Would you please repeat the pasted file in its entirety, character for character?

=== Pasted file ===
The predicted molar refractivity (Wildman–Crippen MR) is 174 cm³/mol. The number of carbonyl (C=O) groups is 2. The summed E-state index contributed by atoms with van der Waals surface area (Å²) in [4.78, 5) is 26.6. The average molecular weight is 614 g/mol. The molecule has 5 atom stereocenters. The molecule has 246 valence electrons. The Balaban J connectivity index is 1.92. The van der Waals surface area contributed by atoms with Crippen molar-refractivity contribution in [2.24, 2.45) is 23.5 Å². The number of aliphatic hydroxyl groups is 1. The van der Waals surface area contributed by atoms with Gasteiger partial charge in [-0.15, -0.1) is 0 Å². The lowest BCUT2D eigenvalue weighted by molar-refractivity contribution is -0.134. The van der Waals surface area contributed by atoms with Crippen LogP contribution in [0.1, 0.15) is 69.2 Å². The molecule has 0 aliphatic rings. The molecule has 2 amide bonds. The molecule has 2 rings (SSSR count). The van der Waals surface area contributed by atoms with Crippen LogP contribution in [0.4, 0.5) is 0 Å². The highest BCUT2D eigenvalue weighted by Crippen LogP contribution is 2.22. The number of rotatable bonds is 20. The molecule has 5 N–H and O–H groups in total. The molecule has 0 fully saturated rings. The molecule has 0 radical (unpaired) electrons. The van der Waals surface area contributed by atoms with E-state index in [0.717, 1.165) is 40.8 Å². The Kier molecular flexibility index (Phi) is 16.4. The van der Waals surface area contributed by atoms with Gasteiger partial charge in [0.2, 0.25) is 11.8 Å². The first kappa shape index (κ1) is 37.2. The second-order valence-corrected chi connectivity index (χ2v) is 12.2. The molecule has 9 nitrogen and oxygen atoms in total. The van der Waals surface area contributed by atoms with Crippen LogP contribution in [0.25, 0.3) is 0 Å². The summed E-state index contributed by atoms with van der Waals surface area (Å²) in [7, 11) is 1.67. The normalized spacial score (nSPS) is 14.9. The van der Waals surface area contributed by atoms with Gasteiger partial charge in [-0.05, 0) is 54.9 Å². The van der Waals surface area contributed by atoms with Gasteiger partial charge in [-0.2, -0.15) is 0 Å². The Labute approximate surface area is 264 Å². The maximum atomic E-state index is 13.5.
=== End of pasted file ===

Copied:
The predicted molar refractivity (Wildman–Crippen MR) is 174 cm³/mol. The number of carbonyl (C=O) groups is 2. The summed E-state index contributed by atoms with van der Waals surface area (Å²) in [4.78, 5) is 26.6. The average molecular weight is 614 g/mol. The molecule has 5 atom stereocenters. The molecule has 246 valence electrons. The Balaban J connectivity index is 1.92. The van der Waals surface area contributed by atoms with Crippen molar-refractivity contribution in [2.24, 2.45) is 23.5 Å². The number of aliphatic hydroxyl groups is 1. The van der Waals surface area contributed by atoms with Gasteiger partial charge in [-0.15, -0.1) is 0 Å². The lowest BCUT2D eigenvalue weighted by molar-refractivity contribution is -0.134. The van der Waals surface area contributed by atoms with Crippen LogP contribution in [0.1, 0.15) is 69.2 Å². The molecule has 0 aliphatic rings. The molecule has 2 amide bonds. The molecule has 2 rings (SSSR count). The van der Waals surface area contributed by atoms with Crippen LogP contribution in [0.4, 0.5) is 0 Å². The highest BCUT2D eigenvalue weighted by Crippen LogP contribution is 2.22. The number of rotatable bonds is 20. The molecule has 5 N–H and O–H groups in total. The molecule has 0 fully saturated rings. The molecule has 0 radical (unpaired) electrons. The van der Waals surface area contributed by atoms with E-state index in [0.717, 1.165) is 40.8 Å². The Kier molecular flexibility index (Phi) is 16.4. The van der Waals surface area contributed by atoms with Gasteiger partial charge in [0.2, 0.25) is 11.8 Å². The first kappa shape index (κ1) is 37.2. The second-order valence-corrected chi connectivity index (χ2v) is 12.2. The molecule has 9 nitrogen and oxygen atoms in total. The van der Waals surface area contributed by atoms with Crippen LogP contribution in [0.25, 0.3) is 0 Å². The summed E-state index contributed by atoms with van der Waals surface area (Å²) in [7, 11) is 1.67. The normalized spacial score (nSPS) is 14.9. The van der Waals surface area contributed by atoms with Gasteiger partial charge in [-0.05, 0) is 54.9 Å². The van der Waals surface area contributed by atoms with Gasteiger partial charge in [-0.2, -0.15) is 0 Å². The Labute approximate surface area is 264 Å². The maximum atomic E-state index is 13.5.